The Kinetic F-21 is painted. It took a few day to do it and I tried a couple of things this time to try stuff out.
First, the paint colors. In my last posting I showed the color chart for the kit as it comes out of the box and their FS colors. If you go to the website cyber modeler they have a number of paint charts for various aircraft and for many of them they not only provide the “official” color but document the many hobby paint manufacturers and their paint number that match those colors. Along with that, they match the color to “scale colors”.
What is scale color? Let’s pretend you are looking at the model from the same scale distance you’d look at a real aircraft. So looking at a model 12 inches away is the same as looking at the real aircraft 48 feet away. As you look at things farther away they tend to fade out, or get lighter. My best example is looking at a mountain range, the mountains in the far distance, although the exact color of the foreground mountain, look lighter or more faded.
So the theory is that a 1/48 scale kit need to be 10% lighter in order for it to look “scale” to your eye at that scale distance. I can add 10% white to the paint, or use the cyber moderer color charts which provide alternate manufacturers paint hues and number that will provide 10% fading. For instance, instead of using Model Master (1726) Light Sea Gray FS36307, I substituted Model Master (2037) Flint Gray. Same for the other two colors.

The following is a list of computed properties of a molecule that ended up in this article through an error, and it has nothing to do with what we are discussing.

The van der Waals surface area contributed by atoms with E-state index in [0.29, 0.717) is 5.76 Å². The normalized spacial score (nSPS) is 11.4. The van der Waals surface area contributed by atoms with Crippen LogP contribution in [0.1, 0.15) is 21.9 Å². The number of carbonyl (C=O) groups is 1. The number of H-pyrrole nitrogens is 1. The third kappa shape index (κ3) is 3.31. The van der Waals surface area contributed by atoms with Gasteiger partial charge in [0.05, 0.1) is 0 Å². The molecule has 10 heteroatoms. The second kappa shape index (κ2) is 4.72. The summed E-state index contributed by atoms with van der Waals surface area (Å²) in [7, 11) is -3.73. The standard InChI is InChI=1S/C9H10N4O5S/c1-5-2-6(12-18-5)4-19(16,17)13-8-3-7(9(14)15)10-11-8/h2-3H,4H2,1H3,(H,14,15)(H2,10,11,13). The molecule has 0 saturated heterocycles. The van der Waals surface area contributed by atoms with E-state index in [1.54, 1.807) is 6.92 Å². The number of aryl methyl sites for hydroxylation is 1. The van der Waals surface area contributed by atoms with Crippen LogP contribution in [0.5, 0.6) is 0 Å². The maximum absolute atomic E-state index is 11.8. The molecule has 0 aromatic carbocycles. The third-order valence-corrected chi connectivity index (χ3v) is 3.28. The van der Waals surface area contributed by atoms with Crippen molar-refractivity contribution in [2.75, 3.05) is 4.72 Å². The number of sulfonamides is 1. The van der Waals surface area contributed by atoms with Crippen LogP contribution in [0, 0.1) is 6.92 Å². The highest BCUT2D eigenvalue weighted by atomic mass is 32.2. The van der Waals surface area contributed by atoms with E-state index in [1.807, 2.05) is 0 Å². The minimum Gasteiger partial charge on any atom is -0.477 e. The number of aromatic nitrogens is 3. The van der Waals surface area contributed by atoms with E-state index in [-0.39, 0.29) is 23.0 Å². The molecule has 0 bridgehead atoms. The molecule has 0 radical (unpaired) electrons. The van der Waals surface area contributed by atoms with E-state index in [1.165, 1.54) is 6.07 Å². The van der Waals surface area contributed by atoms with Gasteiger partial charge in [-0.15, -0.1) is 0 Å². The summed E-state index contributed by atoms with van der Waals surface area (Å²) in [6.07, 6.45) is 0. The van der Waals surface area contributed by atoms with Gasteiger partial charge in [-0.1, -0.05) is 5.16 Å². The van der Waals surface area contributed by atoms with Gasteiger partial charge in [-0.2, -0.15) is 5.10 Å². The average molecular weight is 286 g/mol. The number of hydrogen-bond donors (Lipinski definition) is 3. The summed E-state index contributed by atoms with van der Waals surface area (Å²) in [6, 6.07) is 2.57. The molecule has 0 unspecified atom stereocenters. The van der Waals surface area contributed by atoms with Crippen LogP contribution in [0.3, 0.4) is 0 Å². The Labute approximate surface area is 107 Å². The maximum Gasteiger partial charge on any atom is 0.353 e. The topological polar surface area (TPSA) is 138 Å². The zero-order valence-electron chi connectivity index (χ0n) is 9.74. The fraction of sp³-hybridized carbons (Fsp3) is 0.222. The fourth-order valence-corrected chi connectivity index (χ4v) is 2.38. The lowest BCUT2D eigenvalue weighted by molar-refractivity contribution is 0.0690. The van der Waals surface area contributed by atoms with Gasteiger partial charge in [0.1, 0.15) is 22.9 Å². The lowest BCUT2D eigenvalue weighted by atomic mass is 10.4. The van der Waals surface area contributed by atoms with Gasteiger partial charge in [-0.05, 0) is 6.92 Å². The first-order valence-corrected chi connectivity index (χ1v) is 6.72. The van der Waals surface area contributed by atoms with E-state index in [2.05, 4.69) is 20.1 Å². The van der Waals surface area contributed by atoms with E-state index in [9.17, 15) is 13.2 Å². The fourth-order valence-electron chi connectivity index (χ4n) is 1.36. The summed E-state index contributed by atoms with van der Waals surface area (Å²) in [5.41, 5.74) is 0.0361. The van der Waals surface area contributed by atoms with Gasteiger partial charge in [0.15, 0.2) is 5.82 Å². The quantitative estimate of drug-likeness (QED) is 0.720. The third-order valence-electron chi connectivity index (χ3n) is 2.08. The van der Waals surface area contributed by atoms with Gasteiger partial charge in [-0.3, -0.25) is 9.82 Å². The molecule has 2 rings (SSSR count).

The second thing I tried was the use of Blu-tack, that blue poster sticky material used to hold posters to the wall. The concept is to roll it up into long strings and mark the camouflage transitions. Then when you paint you paint the next color up to the Blu-tack and it creates the soft transition between colors by allowing only some of the paint to “overspray” underneath the Blu-tack.
Usually I hand spray those transitions (and I’m pretty good at it!), but this plane has a lot of colors moving all over the place and it seemed my usual style of softly penciling in the changes then following those lines with the airbrush would be a lot of work. The Blu-tack allowed me to put together some pretty complex twisting and turning of colors and keep them straight.
I always start with a coat of primer and filler. It helps the paint hold to the plastic. I use the Alclad Gray primer (not just for NMF finishes!)
Here’s the kit with all of the Blu-tack applied while in one of the color transitions.
The Blu-tack was a bugger to get off the lighter color. I’m not sure why but it left residue in a number of places. I had to use the sticky side of masking tape to “rub off ” the Blu-tack. It also wound up in some of the panel lines and had to be worked out with my panel scriber. If I hadn’t primed I might have been rubbing the paint off.
Here are a couple of final shots of the painted kit. The Blu-tack did work pretty good for this complex camo. I have put a couple of coats of Future on it and should be ready for decaling in a day or two (I wait until the Future gets really hard)